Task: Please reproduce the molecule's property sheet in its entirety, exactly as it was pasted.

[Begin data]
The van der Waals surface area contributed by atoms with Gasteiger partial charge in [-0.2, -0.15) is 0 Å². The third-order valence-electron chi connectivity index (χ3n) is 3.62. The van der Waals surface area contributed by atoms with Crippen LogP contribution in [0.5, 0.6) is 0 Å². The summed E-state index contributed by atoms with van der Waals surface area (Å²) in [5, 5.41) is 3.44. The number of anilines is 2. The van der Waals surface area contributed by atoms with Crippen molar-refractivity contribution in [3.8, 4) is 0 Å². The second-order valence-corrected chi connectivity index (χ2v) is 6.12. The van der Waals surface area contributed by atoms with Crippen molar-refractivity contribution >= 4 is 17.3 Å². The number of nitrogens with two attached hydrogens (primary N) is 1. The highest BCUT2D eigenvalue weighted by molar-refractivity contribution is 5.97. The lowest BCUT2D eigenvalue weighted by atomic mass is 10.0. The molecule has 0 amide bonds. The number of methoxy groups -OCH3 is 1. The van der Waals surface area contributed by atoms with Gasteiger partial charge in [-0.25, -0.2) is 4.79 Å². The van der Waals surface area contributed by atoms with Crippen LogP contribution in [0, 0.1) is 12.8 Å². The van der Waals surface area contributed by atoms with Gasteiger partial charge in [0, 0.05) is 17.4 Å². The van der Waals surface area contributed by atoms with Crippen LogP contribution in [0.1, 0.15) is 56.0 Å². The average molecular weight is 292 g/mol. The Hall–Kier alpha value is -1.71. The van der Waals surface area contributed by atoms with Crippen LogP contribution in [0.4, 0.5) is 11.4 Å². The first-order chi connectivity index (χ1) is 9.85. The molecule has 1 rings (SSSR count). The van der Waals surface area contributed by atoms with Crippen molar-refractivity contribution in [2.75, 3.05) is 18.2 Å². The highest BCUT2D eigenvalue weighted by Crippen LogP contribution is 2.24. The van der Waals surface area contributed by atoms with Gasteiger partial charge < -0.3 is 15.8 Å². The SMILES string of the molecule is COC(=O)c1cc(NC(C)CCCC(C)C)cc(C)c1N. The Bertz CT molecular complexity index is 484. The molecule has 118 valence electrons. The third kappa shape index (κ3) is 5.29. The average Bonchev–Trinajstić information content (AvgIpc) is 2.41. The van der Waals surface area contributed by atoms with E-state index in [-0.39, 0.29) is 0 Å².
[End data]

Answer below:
The van der Waals surface area contributed by atoms with Gasteiger partial charge in [-0.2, -0.15) is 0 Å². The third-order valence-electron chi connectivity index (χ3n) is 3.62. The van der Waals surface area contributed by atoms with Crippen LogP contribution in [0.5, 0.6) is 0 Å². The summed E-state index contributed by atoms with van der Waals surface area (Å²) in [5, 5.41) is 3.44. The number of anilines is 2. The van der Waals surface area contributed by atoms with Crippen molar-refractivity contribution in [3.8, 4) is 0 Å². The second-order valence-corrected chi connectivity index (χ2v) is 6.12. The van der Waals surface area contributed by atoms with Crippen molar-refractivity contribution >= 4 is 17.3 Å². The number of nitrogens with two attached hydrogens (primary N) is 1. The highest BCUT2D eigenvalue weighted by molar-refractivity contribution is 5.97. The lowest BCUT2D eigenvalue weighted by atomic mass is 10.0. The molecule has 0 amide bonds. The number of methoxy groups -OCH3 is 1. The van der Waals surface area contributed by atoms with Gasteiger partial charge in [-0.25, -0.2) is 4.79 Å². The van der Waals surface area contributed by atoms with Crippen LogP contribution in [0, 0.1) is 12.8 Å². The van der Waals surface area contributed by atoms with Gasteiger partial charge in [0, 0.05) is 17.4 Å². The van der Waals surface area contributed by atoms with Crippen LogP contribution in [0.1, 0.15) is 56.0 Å². The average molecular weight is 292 g/mol. The Hall–Kier alpha value is -1.71. The van der Waals surface area contributed by atoms with Crippen LogP contribution in [0.4, 0.5) is 11.4 Å². The first-order chi connectivity index (χ1) is 9.85. The molecule has 1 rings (SSSR count). The van der Waals surface area contributed by atoms with Crippen molar-refractivity contribution in [2.75, 3.05) is 18.2 Å². The highest BCUT2D eigenvalue weighted by Crippen LogP contribution is 2.24. The van der Waals surface area contributed by atoms with Gasteiger partial charge < -0.3 is 15.8 Å². The SMILES string of the molecule is COC(=O)c1cc(NC(C)CCCC(C)C)cc(C)c1N. The Bertz CT molecular complexity index is 484. The molecule has 118 valence electrons. The third kappa shape index (κ3) is 5.29. The average Bonchev–Trinajstić information content (AvgIpc) is 2.41. The van der Waals surface area contributed by atoms with E-state index in [-0.39, 0.29) is 0 Å².